Step 2 – Add Clarifier: Most Intex pool filter systems are decidedly small, and can use a helping hand. Swimming pool water clarifiers coagulate suspended material into larger clumps that are more easily filtered.

Step 3 – Filter the Water! Run your Intex filter 24/7 for a few days, if possible, to over-filter the fresh water, and help distribute the chemicals. Maintain the pool afterwards with 8-12 hrs of daily filtration, increasing run time as water and air temperatures rise. If needed during the season, replace tired old filters with a new Intex filter cartridge, to make water maintenance easier.

Step 4 – Add Tablets: Without delay, use a chlorine floater, a floating pool chlorinator, to slowly dissolve 1-3 chlorine tablets per week, to maintain a constant chlorine level of 1-3 ppm, from start-up until the end of the season. You will need more tablets as the water warms and sunny days lengthen. A 10 lb chlorine tabs bucket should be enough for most Intex pools.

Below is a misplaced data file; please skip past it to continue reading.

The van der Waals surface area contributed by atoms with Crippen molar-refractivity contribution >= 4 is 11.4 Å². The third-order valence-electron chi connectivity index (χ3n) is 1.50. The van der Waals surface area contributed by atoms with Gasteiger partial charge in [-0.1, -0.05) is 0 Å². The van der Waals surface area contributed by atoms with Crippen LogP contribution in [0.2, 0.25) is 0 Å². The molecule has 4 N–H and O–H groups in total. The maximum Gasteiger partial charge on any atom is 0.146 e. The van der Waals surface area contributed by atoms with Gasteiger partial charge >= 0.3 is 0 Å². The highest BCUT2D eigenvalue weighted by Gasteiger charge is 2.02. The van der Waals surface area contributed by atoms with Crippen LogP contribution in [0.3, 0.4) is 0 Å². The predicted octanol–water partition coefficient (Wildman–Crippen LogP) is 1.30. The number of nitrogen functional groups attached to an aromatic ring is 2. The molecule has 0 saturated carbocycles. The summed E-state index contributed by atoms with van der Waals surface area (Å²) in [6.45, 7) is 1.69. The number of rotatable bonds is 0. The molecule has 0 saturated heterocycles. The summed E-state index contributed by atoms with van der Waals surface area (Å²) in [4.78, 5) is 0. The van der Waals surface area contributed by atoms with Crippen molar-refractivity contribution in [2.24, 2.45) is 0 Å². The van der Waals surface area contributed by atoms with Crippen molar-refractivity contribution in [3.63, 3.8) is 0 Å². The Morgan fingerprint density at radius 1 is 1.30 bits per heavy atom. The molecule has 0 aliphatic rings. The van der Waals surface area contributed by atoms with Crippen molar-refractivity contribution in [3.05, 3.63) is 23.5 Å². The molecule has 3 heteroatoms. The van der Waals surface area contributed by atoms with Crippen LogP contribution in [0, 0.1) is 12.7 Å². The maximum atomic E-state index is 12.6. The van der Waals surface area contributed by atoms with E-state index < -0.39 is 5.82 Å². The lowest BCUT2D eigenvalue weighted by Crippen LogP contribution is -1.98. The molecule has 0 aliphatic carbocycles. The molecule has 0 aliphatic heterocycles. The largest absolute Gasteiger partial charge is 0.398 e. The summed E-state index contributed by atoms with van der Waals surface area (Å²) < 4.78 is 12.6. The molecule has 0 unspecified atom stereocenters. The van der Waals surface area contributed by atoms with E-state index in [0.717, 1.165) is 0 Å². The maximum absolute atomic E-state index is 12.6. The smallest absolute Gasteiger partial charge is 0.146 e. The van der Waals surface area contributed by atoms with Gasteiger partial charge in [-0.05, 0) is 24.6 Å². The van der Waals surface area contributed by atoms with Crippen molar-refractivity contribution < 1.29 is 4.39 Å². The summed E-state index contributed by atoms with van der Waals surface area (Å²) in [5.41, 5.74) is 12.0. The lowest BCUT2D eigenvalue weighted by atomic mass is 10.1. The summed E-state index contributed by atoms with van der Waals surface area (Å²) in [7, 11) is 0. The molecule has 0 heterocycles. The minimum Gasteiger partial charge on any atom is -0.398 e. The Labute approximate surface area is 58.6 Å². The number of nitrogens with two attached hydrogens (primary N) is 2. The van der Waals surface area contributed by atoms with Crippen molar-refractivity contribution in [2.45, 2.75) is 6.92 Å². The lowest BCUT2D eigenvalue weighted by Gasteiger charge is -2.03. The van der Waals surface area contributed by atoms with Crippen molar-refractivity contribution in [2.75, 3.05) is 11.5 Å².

Step 5 – Add Algaecide: Following label instructions for dosage, treat your Intex pool with a good quality pool algaecide, as a supplement to your chlorine treatment, to prevent algae growth.

Pool shock can be added in small quantities to an Intex Pool, either chlorine shock or non-chlorine shock are effective to remove bacteria, viruses and germs in pool water, and remove combined chlorine molecules. Regular, unscented household bleach can also be added directly to Intex pools, 1 cup at a time.

Use a reliable DPD test kit or test strips to avoid over-chlorinating or under-chlorinating the pool water, and to also test for the pH level of the pool water. You will need to have pool pH chemicals on hand - pH increaser and/or pH reducer, to adjust pH levels during the summer.